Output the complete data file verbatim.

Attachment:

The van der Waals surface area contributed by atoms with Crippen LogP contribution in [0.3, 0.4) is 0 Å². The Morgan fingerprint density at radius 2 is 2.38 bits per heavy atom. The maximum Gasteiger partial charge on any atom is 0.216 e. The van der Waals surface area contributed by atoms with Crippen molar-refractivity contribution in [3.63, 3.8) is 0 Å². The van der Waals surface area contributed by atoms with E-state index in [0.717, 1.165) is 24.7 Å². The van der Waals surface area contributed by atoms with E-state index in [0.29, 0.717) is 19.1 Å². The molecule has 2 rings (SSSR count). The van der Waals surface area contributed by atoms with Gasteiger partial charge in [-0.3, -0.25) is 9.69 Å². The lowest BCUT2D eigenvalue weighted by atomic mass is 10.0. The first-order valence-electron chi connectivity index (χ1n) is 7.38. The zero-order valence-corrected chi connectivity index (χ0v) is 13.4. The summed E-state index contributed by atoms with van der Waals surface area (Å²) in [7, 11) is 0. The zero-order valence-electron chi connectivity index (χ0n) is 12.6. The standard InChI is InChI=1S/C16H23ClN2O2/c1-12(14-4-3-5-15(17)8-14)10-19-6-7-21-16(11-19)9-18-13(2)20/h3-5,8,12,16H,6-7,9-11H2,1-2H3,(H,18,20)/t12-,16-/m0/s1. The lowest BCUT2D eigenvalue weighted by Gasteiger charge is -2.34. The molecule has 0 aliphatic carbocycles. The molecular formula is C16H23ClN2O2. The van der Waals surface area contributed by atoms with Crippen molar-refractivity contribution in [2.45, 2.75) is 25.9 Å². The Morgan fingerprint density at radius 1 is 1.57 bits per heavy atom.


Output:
The van der Waals surface area contributed by atoms with Crippen LogP contribution in [0.3, 0.4) is 0 Å². The Morgan fingerprint density at radius 2 is 2.38 bits per heavy atom. The maximum Gasteiger partial charge on any atom is 0.216 e. The van der Waals surface area contributed by atoms with Crippen molar-refractivity contribution in [3.63, 3.8) is 0 Å². The van der Waals surface area contributed by atoms with E-state index in [0.717, 1.165) is 24.7 Å². The van der Waals surface area contributed by atoms with E-state index in [0.29, 0.717) is 19.1 Å². The molecule has 2 rings (SSSR count). The van der Waals surface area contributed by atoms with Gasteiger partial charge in [-0.3, -0.25) is 9.69 Å². The lowest BCUT2D eigenvalue weighted by atomic mass is 10.0. The first-order valence-electron chi connectivity index (χ1n) is 7.38. The zero-order valence-corrected chi connectivity index (χ0v) is 13.4. The summed E-state index contributed by atoms with van der Waals surface area (Å²) in [7, 11) is 0. The zero-order valence-electron chi connectivity index (χ0n) is 12.6. The standard InChI is InChI=1S/C16H23ClN2O2/c1-12(14-4-3-5-15(17)8-14)10-19-6-7-21-16(11-19)9-18-13(2)20/h3-5,8,12,16H,6-7,9-11H2,1-2H3,(H,18,20)/t12-,16-/m0/s1. The lowest BCUT2D eigenvalue weighted by Gasteiger charge is -2.34. The molecule has 0 aliphatic carbocycles. The molecular formula is C16H23ClN2O2. The van der Waals surface area contributed by atoms with Crippen molar-refractivity contribution in [2.45, 2.75) is 25.9 Å². The Morgan fingerprint density at radius 1 is 1.57 bits per heavy atom.